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The truth that hurts the traditionalists - 72%

kluseba, November 20th, 2016
Written based on this version: 2016, CD, Eleven Seven Music (Limited edition, Digipak)

In Flames is without a doubt one of the most controversially discussed metal bands. The Swedish quintet has changed, fine-tuned and progressed its sound on each studio record and shifted away from melodic death metal to electronic alternative rock over the years. While many traditionalists see the band as traitors who are trying to be commercially successful by any means necessary, the group is still playing sold-out shows in front of several thousands of old and new fans alike. I have been a fan of all phases this band has gone through and thoroughly enjoyed each of the last three albums because they had consequent, diversified and energizing tracks that always offered something new.

This isn’t the case on the band’s latest record Battles. It’s not a bad album by any means and on a purely subjective level I listen to this record quite regularly. From a more honest and objective point of view, one must admit that the band offers quantity instead of quality on Battles. Among the fourteen new tracks, only about half of them manage to stick out and offer something interesting. The other half is solid but ultimately exchangeable and repetitive at times. The band offers catchy electronic alternative rock with minor melodic death metal elements but a true evolution compared to the last effort that felt more courageous is missing here.

The band convinces during its more concise tunes. The single ‘’The Truth’’ was controversially discussed because it is dominated by simple guitar riffs, rhythmic electronic elements that are almost danceable and a catchy and mellow chorus you won’t get out of your mind. The saccharine clean vocals and the juvenile anthemic backing vocals only add to the controversy. I really like this song because even experienced alternative rock and pop bands don’t come around with such a precise, melodic and addicting track all the time. The lyrics are also quite interesting and the lines ‘’We are the truth that hurts the most; it hurts when your denial’s exposed’’ might as well be addressed to the closed-minded traditionalists that have kept criticizing the group in a most nonconstructive way for far over one and a half decades by now. It fits that this message is delivered in the band’s most commercial track ever and that this song has been chosen as a single. This earworm is one of the few moments on the album where the band really takes some risks. Another great track is the other single ‘’The End’’ that convinces with a balanced mixture of a harsh vocals recalling the band’s roots, a melodic pre-chorus in the key of the group’s more recent material and a powerful chorus supported by a children’s choir that offers something completely new.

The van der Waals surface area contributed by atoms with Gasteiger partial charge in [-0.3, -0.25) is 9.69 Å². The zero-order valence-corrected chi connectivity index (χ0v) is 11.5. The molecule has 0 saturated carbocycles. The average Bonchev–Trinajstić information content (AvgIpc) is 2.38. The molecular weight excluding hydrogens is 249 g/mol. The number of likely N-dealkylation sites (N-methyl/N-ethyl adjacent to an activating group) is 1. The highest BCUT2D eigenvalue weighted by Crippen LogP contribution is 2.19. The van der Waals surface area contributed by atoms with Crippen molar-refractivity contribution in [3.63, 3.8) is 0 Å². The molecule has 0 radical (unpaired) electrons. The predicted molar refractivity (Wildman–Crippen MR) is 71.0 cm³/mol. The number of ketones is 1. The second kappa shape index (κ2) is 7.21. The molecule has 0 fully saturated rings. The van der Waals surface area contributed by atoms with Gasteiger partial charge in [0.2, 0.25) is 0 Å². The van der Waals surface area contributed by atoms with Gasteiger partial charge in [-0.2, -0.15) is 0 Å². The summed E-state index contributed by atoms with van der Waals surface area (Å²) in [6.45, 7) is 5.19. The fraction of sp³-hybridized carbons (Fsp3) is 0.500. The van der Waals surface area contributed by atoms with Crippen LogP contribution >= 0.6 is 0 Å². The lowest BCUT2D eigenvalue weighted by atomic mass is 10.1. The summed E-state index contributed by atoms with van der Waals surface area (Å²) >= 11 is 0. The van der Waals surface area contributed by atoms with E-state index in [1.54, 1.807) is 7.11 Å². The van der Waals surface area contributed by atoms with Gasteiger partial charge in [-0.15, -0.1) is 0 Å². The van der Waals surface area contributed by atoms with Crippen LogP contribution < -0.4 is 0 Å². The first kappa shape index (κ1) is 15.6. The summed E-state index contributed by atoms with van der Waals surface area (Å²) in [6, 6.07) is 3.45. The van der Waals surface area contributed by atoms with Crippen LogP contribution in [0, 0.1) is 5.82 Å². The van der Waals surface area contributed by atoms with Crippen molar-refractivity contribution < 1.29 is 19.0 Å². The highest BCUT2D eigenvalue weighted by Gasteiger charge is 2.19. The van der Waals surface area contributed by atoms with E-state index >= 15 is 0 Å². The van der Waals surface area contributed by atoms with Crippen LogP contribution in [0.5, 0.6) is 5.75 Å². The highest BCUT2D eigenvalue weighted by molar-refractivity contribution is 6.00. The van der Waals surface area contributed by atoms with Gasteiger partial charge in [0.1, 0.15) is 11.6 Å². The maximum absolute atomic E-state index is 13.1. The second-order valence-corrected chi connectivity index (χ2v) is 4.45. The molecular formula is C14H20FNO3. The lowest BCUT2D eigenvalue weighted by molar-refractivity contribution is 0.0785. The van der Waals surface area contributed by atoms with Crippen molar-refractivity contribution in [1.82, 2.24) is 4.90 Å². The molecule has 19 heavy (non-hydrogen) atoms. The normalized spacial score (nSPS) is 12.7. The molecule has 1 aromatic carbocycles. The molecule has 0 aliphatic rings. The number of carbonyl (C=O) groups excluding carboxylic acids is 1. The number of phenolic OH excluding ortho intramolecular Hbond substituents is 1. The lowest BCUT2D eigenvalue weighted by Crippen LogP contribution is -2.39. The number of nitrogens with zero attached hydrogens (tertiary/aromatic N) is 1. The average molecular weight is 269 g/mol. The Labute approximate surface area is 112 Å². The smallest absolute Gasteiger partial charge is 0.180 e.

This album also offers several songs where the band either rehashes ideas that have worked better in the past or where the group experiments in an unsuccessful way. An example for the first category is the uninspired power ballad ‘’Here Until Forever’’ that reminds of several mellower tracks on the last studio effort with calm verses and emotional choruses. This song doesn’t have the uplifting lyrics of ‘’Dead Eyes’’ or the emotionality of ‘’Paralyzed’’ though and sounds more like a pop punk ballad that could have been released by Blink-182 or Good Charlotte one and a half decades ago. The chugging ‘’Wallflower’’ falls into the second category with its overlong build-up and a total length above seven minutes. While previous epic tracks of the band such as the menacing ‘’Your Bedtime Story Is Scaring Everyone’’ or the emotionally driven ‘’The Chosen Pessimist’’ had a clear evolution from start to finish, ‘’Wallflower’’ disappoints with simplistic riffs, uninspired electronic background sounds, vocals that are more breathed than sung and weird atmospheric breaks that break the flow over and over again. All those elements are never going anywhere and dragging on for far too long.

The main difference between Battles and Siren Charms is that the predecessor sounded dark, mysterious and pressured at times while the new album is more catchy, melodic and uplifting. One reason for this might be that the new album was recorded in California while the predecessor was made in Berlin. Since I usually prefer albums that are a rather dark, experimental and profound over more positive, traditional and repetitive efforts, it might not come as a surprise that I prefer Siren Charms over Battles.

In the end, Battles is a good alternative rock record but only an average release in In Flames’ varied discography. Aside of this record’s more uplifting atmosphere, the band fails to explore new territories or to deliver a consistent return to something it had explored before in the different individual tunes. Overall, the record sounds like a mellower version of the group’s previous five studio outputs. Faithful fans should purchase the record while occasional fans can skip it without any regrets and traditional fans will still be stuck in the past and blindly despise the group’s new style anyway.